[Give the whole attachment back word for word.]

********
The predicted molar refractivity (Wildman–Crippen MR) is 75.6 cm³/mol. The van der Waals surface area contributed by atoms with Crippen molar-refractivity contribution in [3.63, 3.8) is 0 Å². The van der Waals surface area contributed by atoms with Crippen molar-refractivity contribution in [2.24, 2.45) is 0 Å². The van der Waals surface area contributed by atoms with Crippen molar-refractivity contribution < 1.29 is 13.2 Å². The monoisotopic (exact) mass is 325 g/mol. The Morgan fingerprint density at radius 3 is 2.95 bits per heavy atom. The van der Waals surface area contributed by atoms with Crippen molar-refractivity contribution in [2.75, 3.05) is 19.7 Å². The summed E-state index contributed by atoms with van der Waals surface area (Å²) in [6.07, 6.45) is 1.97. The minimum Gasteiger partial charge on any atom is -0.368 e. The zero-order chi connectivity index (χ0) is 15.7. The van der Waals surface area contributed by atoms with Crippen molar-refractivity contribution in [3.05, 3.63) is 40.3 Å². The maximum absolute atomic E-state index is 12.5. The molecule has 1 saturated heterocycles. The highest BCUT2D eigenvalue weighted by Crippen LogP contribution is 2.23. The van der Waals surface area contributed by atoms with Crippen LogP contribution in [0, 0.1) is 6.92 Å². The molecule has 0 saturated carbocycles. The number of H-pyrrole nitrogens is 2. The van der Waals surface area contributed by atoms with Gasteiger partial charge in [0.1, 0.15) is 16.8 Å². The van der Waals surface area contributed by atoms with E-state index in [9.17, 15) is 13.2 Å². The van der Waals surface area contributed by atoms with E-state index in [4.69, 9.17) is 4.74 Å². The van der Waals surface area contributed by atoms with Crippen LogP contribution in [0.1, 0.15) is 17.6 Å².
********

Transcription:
The predicted molar refractivity (Wildman–Crippen MR) is 75.6 cm³/mol. The van der Waals surface area contributed by atoms with Crippen molar-refractivity contribution in [3.63, 3.8) is 0 Å². The van der Waals surface area contributed by atoms with Crippen molar-refractivity contribution in [2.24, 2.45) is 0 Å². The van der Waals surface area contributed by atoms with Crippen molar-refractivity contribution < 1.29 is 13.2 Å². The monoisotopic (exact) mass is 325 g/mol. The Morgan fingerprint density at radius 3 is 2.95 bits per heavy atom. The van der Waals surface area contributed by atoms with Crippen molar-refractivity contribution in [2.75, 3.05) is 19.7 Å². The summed E-state index contributed by atoms with van der Waals surface area (Å²) in [6.07, 6.45) is 1.97. The minimum Gasteiger partial charge on any atom is -0.368 e. The zero-order chi connectivity index (χ0) is 15.7. The van der Waals surface area contributed by atoms with Crippen molar-refractivity contribution in [3.05, 3.63) is 40.3 Å². The maximum absolute atomic E-state index is 12.5. The molecule has 1 saturated heterocycles. The highest BCUT2D eigenvalue weighted by Crippen LogP contribution is 2.23. The van der Waals surface area contributed by atoms with Crippen LogP contribution in [0, 0.1) is 6.92 Å². The molecule has 0 saturated carbocycles. The number of H-pyrrole nitrogens is 2. The van der Waals surface area contributed by atoms with Gasteiger partial charge in [0.1, 0.15) is 16.8 Å². The van der Waals surface area contributed by atoms with E-state index in [9.17, 15) is 13.2 Å². The van der Waals surface area contributed by atoms with E-state index in [4.69, 9.17) is 4.74 Å². The van der Waals surface area contributed by atoms with Crippen LogP contribution in [0.1, 0.15) is 17.6 Å².